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Trefoil Horseshoe Bat (Rhinolophus trifoliatus) show from below whilst roosting in Malaysia

There could be more species of horseshoe bat than previously thought.Credit: Chien Lee/Nature Picture Library

There are way more bats than we thought

A genomic analysis suggests that there are probably dozens of unknown species of horseshoe bats in southeast Asia. Researchers examined hundreds of bats representing 11 species. Variations in their DNA suggest that each of the 11 species was probably actually multiple species. There is a downside to this plethora of Rhinolophidae: the family is considered to be the reservoir of many viruses that can jump from animals to people, including close relatives of SARS-CoV-2. Identifying bat species correctly might help to pinpoint geographical hotspots with a high risk of zoonotic disease and could support the search for the origins of COVID-19.

Nature | 4 min read

Reference: Frontiers in Ecology and Evolution paper

Biden tries again to boost science funding

US President Joe Biden released his latest budget request to lawmakers yesterday, calling for significant investment in clean energy and public health. But the proposal faces long odds. Although Congress modestly increased funding for most science agencies in 2022, it heavily scaled back some of the administration’s most ambitious proposals.

Nature | 8 min read

Turning CO2 into stuff

Many companies are chasing an alluring idea: divert greenhouse gases away from the atmosphere and use them to make products that are both virtuous and profitable. Some are boutique items for the climate-conscious shopper — vodka or diamonds, for example. Most are staples of the global economy: fuels, polymers, other chemicals and building materials. But there are tough questions about whether CO2 recycling genuinely benefits the climate: most of the products made this way will lock the gas away only temporarily.

Nature | 15 min read

Reusing carbon dioxide: Flowchart showing the processes by which CO2 can be captured and reused.

Adapted from ref. 10

Features & opinion

Study conspiracy theories with compassion

“Conspiracy theories are more about values than about information,” says Elżbieta Drążkiewicz, who studies those related to vaccine hesitancy and COVID-19. “Debunking statements might occasionally be effective, but does little to tackle their root cause.” For example, a history of reproductive injustice in Ireland had undermined trust in the HPV vaccine. A public-health campaign that aimed to build trust, instead of just debunking rumours, helped to raise vaccination rates by 20%. Key to this approach is empathy, says Drążkiewicz.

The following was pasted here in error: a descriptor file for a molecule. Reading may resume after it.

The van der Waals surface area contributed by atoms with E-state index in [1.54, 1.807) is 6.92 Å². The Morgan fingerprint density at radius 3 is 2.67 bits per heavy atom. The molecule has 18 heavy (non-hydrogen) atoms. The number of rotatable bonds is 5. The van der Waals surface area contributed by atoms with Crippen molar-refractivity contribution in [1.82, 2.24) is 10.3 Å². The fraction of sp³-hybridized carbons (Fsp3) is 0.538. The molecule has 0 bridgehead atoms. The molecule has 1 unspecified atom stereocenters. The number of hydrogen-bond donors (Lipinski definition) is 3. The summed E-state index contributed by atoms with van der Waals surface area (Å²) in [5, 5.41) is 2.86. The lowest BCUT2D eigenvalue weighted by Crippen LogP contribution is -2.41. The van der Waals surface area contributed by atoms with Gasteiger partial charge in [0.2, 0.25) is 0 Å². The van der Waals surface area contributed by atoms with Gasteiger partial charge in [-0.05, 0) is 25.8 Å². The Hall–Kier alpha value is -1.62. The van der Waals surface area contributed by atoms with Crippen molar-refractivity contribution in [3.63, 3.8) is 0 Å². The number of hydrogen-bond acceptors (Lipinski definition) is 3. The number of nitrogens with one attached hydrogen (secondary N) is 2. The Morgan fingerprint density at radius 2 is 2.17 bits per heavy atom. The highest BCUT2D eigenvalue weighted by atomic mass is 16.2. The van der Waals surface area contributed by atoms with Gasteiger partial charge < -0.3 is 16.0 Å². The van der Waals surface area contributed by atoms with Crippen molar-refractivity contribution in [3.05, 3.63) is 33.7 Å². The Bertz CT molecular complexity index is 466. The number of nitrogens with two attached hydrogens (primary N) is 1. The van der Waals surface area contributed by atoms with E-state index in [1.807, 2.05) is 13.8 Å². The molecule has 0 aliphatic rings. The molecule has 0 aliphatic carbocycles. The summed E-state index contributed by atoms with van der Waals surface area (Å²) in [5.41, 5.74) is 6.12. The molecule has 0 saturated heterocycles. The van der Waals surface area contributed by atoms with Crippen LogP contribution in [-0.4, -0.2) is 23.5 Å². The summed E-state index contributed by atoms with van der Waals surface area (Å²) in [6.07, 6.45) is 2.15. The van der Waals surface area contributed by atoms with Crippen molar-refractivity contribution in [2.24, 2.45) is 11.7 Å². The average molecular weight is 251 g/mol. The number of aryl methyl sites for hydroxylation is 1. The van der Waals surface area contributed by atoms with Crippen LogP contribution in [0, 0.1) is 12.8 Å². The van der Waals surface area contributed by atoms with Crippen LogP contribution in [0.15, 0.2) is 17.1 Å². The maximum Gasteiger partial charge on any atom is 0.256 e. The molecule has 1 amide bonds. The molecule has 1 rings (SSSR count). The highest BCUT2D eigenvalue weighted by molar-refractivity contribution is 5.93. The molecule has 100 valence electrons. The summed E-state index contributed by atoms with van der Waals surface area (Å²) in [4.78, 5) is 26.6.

Nature | 5 min read

When to say ‘no’ to opportunities

Many young scientists and principal investigators have a difficult time saying ‘no’ to offers to collaborate or join seemingly important committees — often thinking “something is better than nothing”. But it is important to prioritize, say two researchers who work at a busy academic medical centre. They outline four techniques to help ensure that you focus on the right projects to benefit your career.

Nature | 6 min read

Image of the week

A Sea Butterfly and hunting Sea Angel photographed with a black background.

Thanks to his patience underwater, Semenov captured this photograph of a sea angel trapping a sea butterfly.Credit: Alexander Semenov

Under the icy White Sea

Marine biologist Alexander Semenov fell in love with the strange beauty of cold-water invertebrates when he joined the White Sea Biological Station in Primorskiy, Russia. He started photographing them as a hobby; he’s now a professional photographer and leads the scientific diving team at the station. In a beautifully illustrated feature, he shares his tips for taking photos for your own research.

Nature | 5 min read


“Our results suggest that scientists can use creativity with titles without having their work condemned to obscurity.”

After correcting for paper importance, papers with funny titles have higher citation rates than those with strait-laced titles, found ecologists Stephen Heard, Chloe Cull and Easton White. (bioRxiv preprint | 5 min read)